The Gym Of Basalt

Your Results Are In Your Recovery: The Pitfalls of Overtraining

You have a goal, you are feeling motivated, and you think that living at the gym will help you get faster results, because more is more, right? Not always. Your body needs time to recover and repair itself after exercise. To get the best results possible from your workouts, you want to make sure you are allowing your body to rest so that it can repair itself and come back stronger for your next gym session.

Signs of overtraining. 
Resting heart rate that is faster than normal, which means your heart is working harder than normal, and you need to let it rest. To get a baseline for your resting heart rate, check it first thing in the morning before you get out of bed, (or during the day after you have been seated for at least 5 minutes) use 2 fingers to find your pulse on either your neck or your wrist, and count the beats in 6 seconds, then multiply by 10 to get the beats per minute. A normal range for resting heart rate is between 60-80 beats per minute. If yours is faster or slower than normal, it’s a good idea to check with a doctor to be sure you’re in a healthy range.

Frequent sickness can be a sign that your immune system has been compromised, due to over exercising and/or lack of rest. Sometimes exercise can help you feel better when you are sick, but if you are sick frequently, your body is probably telling you that you need some rest. Don’t feel guilty missing your regular gym sessions to recuperate, you will come back stronger!

Extended muscle soreness that lasts more than 72 hours can mean that your muscles need extra rest to repair and rebuild themselves. If you had a major leg day and you’re still sore days later, you can still do upper body work, but give those legs a rest so you can get back to it next workout.

Insomnia can be a sign of over-training, as a result of the nervous system or hormonal overload from not resting enough between workouts. Getting good quality sleep is crucial to muscle repair and growth. Typically the time between 10pm to 2am is the restorative part of the sleep cycle, and the most important part to see those gains. Your body grows the most while you’re resting, not during training. During REM sleep (the time during our sleep cycle when we are dreaming), our bodies produce the most growth hormone, which helps repair muscles.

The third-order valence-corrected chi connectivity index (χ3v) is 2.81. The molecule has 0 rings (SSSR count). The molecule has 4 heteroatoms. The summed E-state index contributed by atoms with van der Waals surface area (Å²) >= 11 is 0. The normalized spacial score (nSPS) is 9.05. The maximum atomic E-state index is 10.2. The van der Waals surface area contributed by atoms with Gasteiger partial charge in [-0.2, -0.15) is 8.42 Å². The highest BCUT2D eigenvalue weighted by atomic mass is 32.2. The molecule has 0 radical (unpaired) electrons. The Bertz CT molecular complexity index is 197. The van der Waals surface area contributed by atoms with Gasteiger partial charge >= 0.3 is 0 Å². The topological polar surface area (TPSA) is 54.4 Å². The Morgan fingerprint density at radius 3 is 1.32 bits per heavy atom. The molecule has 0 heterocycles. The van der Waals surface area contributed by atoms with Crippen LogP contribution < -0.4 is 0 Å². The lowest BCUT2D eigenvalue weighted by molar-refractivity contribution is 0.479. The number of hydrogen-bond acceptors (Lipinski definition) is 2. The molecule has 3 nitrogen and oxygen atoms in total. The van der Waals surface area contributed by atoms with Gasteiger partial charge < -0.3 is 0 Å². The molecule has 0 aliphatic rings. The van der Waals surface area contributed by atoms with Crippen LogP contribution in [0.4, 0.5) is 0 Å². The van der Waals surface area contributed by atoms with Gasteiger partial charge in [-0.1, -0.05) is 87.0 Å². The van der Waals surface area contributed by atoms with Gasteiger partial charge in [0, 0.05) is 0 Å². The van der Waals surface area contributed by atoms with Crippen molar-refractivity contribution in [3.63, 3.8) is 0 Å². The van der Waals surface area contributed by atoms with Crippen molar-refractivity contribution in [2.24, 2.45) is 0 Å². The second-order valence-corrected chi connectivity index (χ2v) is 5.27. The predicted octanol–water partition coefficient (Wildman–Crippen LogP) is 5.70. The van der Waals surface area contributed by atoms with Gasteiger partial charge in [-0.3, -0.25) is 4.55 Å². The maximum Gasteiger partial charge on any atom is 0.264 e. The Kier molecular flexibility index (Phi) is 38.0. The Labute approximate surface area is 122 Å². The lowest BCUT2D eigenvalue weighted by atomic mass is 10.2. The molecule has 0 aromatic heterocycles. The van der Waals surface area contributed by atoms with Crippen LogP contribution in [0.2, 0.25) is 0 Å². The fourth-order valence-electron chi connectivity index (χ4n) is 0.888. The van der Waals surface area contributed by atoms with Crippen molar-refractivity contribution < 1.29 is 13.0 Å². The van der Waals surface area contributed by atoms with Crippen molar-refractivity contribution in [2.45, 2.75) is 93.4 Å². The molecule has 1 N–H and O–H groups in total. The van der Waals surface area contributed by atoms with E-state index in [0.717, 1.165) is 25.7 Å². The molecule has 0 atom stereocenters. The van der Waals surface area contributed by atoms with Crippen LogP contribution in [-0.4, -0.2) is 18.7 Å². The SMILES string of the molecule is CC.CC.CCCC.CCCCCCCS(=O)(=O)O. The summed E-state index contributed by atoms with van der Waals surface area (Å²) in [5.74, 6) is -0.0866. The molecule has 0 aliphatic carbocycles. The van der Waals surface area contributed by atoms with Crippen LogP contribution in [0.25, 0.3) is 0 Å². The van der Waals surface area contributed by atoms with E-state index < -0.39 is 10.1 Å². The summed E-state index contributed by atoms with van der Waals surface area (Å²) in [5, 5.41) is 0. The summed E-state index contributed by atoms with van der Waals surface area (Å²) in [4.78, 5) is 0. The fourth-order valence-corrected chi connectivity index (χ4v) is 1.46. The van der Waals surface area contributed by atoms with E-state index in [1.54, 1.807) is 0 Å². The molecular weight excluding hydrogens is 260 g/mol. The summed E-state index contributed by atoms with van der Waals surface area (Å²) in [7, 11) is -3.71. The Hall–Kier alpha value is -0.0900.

Increased injury can happen if you are training without enough time to recuperate between workouts. If you are over working your body you end up training in a weakened state, which can increase your chances of being injured, or aggravating old injuries.

Slowed progress. You had great results in the beginning, but now your progress has slowed down, even though you’ve increased your activity level, sound familiar? During workouts we break down our muscles, and if we don’t give them enough time to rest they will never be able to repair themselves. If you keep working out a muscle that is already broken down, you risk entering a muscle burning phase. That is the last thing we want!

Lack of motivation or burnout. I see it all the time. Someone joins the gym and is feeling super motivated to get into working out that they are going hard, maybe even doing multiple classes on the same day, and it goes well for a few weeks but then they totally lose the drive to continue. It is better to be consistent and do fewer workouts, than to workout everyday and risk burnout. I’m not saying don’t push yourself, but if you pace yourself and gradually increase activity, your body will reward you! Remember, sometimes less is more. We are creating habits to benefit our lifestyle long term, consistency is more important than perfection.

What happens during recovery?
Muscles rebuild. When we exercise, our muscles and tissues break down, so when we rest and recover we give those muscles, bones, nerves and connective tissues a chance to repair themselves and they actually become stronger. (See protein synthesis).